Don’t be afraid to paint the brick on your house

Painting a Brick, brick front, or partial brick Home

In and around the suburbs of Oklahoma City it’s not uncommon to find homes clad partially or entirely in brick. If you have brick on the outside of your home, you might think there is little to do to update it. While it’s a timeless and earthy architectural feature, it can make your house look too similar to every other brick house in your neighborhood. Whether it’s a brick front or brick on the bottom of your exterior when you decide to paint you are only limited by your imagination. Stains and paints have been created in the last few years to work well with the porous material. These allow you to use color to make your house reflect your personal style.

Many people assume changing the brick is as simple as painting an exterior wall clad in wood. The job is a bit more complicated than that. In addition to basic painting skills and tools, you must know that there are five things to consider before getting started.

Painted brick is relatively permanent

Most of the time, paint can be changed and removed fairly easily. With brick, this isn’t really the case. To put the brick back to its original state after painting, you’ll have to go through a complete restoration process. This sort of process requires specialized knowledge, tools, and products. Before you decide to paint your brick, be fully prepared to commit to the color and choices you make. Restoration can be cost-prohibitive for many homeowners.

Root causes of water damage must be detected and prevented before painting

You must thoroughly look for signs of water damage or intrusion before starting. Damp spots, mold, or any other water-based issues are signs of an underlying issue. Adding paint over it will only seal in the problem and cause more damage to occur. This can also damage the paint you put on by causing it to peel and fall off. If your bricks are damp, work with products that will allow the masonry to continue to breathe and allow the water to escape. Consult with professionals if you have any concerns about underlying water issues before you begin this project.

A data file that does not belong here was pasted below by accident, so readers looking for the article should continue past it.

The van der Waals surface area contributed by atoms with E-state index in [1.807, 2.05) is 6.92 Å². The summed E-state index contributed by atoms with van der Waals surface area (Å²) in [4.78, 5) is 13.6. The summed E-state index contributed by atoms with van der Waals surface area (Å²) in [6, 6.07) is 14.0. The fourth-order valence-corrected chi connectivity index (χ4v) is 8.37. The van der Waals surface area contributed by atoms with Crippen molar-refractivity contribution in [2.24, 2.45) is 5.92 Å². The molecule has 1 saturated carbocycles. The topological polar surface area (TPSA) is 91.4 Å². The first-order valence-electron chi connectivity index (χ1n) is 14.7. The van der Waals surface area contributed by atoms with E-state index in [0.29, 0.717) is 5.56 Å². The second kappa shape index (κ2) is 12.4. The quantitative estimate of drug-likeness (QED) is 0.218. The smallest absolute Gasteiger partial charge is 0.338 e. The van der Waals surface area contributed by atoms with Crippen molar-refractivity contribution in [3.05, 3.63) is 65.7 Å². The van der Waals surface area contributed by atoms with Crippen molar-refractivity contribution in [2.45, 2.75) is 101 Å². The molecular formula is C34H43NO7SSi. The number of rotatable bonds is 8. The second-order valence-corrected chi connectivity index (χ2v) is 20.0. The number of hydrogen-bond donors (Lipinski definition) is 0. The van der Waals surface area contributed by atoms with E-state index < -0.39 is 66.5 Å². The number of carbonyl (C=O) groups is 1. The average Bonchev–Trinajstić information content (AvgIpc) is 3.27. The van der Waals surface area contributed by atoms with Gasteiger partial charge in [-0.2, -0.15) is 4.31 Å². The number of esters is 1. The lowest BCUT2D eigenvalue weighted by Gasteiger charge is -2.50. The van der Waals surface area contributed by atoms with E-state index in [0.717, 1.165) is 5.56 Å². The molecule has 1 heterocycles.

Efflorescence is a common problem in brick

Inside the brick and mortar are water-soluble salts. As the water evaporates, the salt stays behind on the walls creating efflorescence. This happens when the bricks aren’t sufficiently prepared before a finish or sealant was applied. Our painters are experienced in dealing with correcting problems from previous paintings. They also are skilled in preparations before painting or staining brick to avoid future issues. For example, it’s imperative to inspect and clean brickwork before beginning work. Our teams know this and will not cut any corners.

Excessive alkalinity can damage the paint

When painting brick, alkalinity can also damage the final results. Bricks are typically neutral but the mortar around them contains soluble mineral salts, which are alkalis. Free alkalis will lead to the breakdown of oil-based paint and films. This process is called “saponification”. Applying the correct primers can prevent this sort of failure in the paint.

On-going maintenance is necessary

The painted brick will require regular maintenance. Keeping your painted bricks in good condition will provide protection against failure and the elements. When working outside, taking sun exposure and UV Rays into consideration is important. Once the paint begins to fade, you’ll need to consider repainting to protect the walls. One way to avoid frequent repainting is to prime appropriately and choose a lighter color like off-white or a light natural neutral color.

That sounds like a lot to worry about but it’s actually not

For professionals, the entire process is something that simply requires the correct process and prep work. Having the know-how and access to the proper paint products makes all the difference. Is it a possible DIY project? Maybe, it’s better left in the hands of people with training and expertise. Once you do decide to do it however it opens up a world of color options you never had before.

The good news is you get more options than ever

Not everyone loves the dark earthy look of brick, so knowing you aren’t trapped as far as color options are concerned you can go ahead and paint it nearly any shade you like. Some colors look especially good on brick. Grays and shades of white leverage the unique texture of brick and add real character to the finished look. Shades of blue also work along with nearly any shade of tan.

Schedule an Estimate

If painting your exterior bricks is in your plans but you don’t want to take a course in DIY prep work before starting, call us! We have experienced teams ready to take on the project for you. Schedule a free, no-obligation estimate with CertaPro of South Oklahoma City, and let’s discuss your project.